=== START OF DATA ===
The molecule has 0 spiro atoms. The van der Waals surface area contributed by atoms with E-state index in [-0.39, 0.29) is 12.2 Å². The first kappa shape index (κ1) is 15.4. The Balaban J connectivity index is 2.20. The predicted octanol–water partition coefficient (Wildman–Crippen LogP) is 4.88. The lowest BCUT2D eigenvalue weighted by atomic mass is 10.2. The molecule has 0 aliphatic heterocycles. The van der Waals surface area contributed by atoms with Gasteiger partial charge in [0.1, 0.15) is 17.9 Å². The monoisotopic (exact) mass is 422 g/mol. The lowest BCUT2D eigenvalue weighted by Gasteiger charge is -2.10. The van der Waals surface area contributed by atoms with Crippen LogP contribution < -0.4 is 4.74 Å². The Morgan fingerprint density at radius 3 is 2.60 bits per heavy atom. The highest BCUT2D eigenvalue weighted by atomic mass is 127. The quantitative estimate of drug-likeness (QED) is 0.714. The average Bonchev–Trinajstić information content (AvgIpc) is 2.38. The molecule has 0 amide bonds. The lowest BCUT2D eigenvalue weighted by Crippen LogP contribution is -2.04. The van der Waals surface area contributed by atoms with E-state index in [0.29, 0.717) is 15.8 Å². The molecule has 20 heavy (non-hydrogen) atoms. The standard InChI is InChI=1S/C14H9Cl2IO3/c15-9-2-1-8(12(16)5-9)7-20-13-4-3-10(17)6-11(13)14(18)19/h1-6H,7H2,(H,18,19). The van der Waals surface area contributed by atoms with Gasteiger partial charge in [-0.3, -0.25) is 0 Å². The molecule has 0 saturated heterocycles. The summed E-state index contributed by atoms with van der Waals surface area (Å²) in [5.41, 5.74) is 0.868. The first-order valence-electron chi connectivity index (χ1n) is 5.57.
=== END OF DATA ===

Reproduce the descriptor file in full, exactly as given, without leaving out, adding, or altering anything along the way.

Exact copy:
The molecule has 0 spiro atoms. The van der Waals surface area contributed by atoms with E-state index in [-0.39, 0.29) is 12.2 Å². The first kappa shape index (κ1) is 15.4. The Balaban J connectivity index is 2.20. The predicted octanol–water partition coefficient (Wildman–Crippen LogP) is 4.88. The lowest BCUT2D eigenvalue weighted by atomic mass is 10.2. The molecule has 0 aliphatic heterocycles. The van der Waals surface area contributed by atoms with Gasteiger partial charge in [0.1, 0.15) is 17.9 Å². The monoisotopic (exact) mass is 422 g/mol. The lowest BCUT2D eigenvalue weighted by Gasteiger charge is -2.10. The van der Waals surface area contributed by atoms with Crippen LogP contribution < -0.4 is 4.74 Å². The Morgan fingerprint density at radius 3 is 2.60 bits per heavy atom. The highest BCUT2D eigenvalue weighted by atomic mass is 127. The quantitative estimate of drug-likeness (QED) is 0.714. The average Bonchev–Trinajstić information content (AvgIpc) is 2.38. The molecule has 0 amide bonds. The lowest BCUT2D eigenvalue weighted by Crippen LogP contribution is -2.04. The van der Waals surface area contributed by atoms with E-state index in [0.29, 0.717) is 15.8 Å². The molecule has 20 heavy (non-hydrogen) atoms. The standard InChI is InChI=1S/C14H9Cl2IO3/c15-9-2-1-8(12(16)5-9)7-20-13-4-3-10(17)6-11(13)14(18)19/h1-6H,7H2,(H,18,19). The van der Waals surface area contributed by atoms with Gasteiger partial charge in [-0.3, -0.25) is 0 Å². The molecule has 0 saturated heterocycles. The summed E-state index contributed by atoms with van der Waals surface area (Å²) in [5.41, 5.74) is 0.868. The first-order valence-electron chi connectivity index (χ1n) is 5.57.